Lincoln's Proclamation: Emancipation Reconsidered

By William A. Blair; Karen Fisher Younger | Go to book overview

Celebrating Freedom
The Problem of Emancipation in Public Commemoration

WILLIAMA. BLAIR

When historian David Brion Davis presented his seminal study on the rise of abolition in the modern world, he characterized the effort as coming to grips with a problem. It was not a problem in the sense of meeting a crisis, but of solving a puzzle. In doing so, he revealed the contradictions that lay at the heart of Atlantic world slavery. The first concerned the origins of abolition. What made a group of people wake up one morning and conceive that the ownership of human beings and their coercion for labor was something wrong? For millennia slavery had been the way of the world and a fundamental means of organizing life and work. While critics of the system always existed, new ideas about individualism and government, coupled with revolutions, gave abolition more currency in the late eighteenth century. Davis exposed the striking fact that slavery needed no explanation; the expansion of freedom did. Second, he observed the contradiction that has intrigued historians for some time now—that the freedom offered by the founding of the Americas coincided with the creation of an African slave trade that forced more than 12 million people to the western hemisphere. Davis wanted to know how to reconcile the story of slavery as “an intrinsic part of the American experience” with the image of the New World as a place to fulfill aspirations for expanded opportunity and greater equality.1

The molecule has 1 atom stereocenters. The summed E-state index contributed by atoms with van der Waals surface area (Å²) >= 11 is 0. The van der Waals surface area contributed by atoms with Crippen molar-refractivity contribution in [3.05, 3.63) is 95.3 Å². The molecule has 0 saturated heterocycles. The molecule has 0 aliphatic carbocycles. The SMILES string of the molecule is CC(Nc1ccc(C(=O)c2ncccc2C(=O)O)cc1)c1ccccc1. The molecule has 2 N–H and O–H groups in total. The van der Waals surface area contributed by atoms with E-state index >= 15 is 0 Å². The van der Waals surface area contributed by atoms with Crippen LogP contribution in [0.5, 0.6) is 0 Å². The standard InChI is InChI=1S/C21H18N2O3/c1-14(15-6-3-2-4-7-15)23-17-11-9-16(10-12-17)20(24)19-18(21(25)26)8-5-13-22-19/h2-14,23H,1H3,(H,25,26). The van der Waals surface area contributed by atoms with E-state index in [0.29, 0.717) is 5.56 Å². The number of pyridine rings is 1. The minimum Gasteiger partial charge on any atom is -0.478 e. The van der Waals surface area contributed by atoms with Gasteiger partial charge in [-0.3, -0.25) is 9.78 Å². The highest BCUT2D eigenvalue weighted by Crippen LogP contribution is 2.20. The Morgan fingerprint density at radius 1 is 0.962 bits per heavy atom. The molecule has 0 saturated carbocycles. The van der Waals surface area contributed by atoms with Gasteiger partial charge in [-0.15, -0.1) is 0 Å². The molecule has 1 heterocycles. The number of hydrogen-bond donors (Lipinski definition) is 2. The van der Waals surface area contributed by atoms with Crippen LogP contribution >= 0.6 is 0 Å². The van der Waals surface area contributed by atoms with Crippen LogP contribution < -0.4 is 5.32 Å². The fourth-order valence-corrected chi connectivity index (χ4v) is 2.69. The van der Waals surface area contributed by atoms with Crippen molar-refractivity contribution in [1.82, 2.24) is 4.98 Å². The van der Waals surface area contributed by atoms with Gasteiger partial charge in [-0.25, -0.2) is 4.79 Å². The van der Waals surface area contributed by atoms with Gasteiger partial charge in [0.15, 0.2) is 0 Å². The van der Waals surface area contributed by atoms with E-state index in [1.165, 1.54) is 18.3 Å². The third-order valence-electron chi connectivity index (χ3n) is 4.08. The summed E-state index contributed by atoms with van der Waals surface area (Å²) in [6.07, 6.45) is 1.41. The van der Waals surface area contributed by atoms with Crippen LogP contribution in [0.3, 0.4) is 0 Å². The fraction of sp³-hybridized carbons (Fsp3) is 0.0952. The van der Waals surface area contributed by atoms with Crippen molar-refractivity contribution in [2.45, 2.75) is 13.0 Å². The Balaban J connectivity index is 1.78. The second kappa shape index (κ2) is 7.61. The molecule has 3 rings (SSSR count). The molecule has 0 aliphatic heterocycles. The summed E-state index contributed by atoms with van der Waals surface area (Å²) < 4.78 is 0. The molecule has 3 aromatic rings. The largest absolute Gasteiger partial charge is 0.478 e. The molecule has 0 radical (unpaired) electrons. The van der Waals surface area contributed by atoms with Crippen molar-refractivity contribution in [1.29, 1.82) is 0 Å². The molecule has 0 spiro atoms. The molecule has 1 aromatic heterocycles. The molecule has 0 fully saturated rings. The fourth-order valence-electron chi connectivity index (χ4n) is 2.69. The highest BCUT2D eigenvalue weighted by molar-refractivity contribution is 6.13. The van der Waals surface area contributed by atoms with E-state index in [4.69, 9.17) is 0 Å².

The problem of fitting the story of slavery with that of freedom has not ended with emancipation. If we consider the way we remember the coming of freedom, especially by using public commemorations as a gauge, it becomes clear that the need remains to reconcile past with present, slavery with freedom. Emancipation celebrations do exist in the United States and especially in the British Caribbean. But it is still a challenge to place enslavement within national stories that tend to fea

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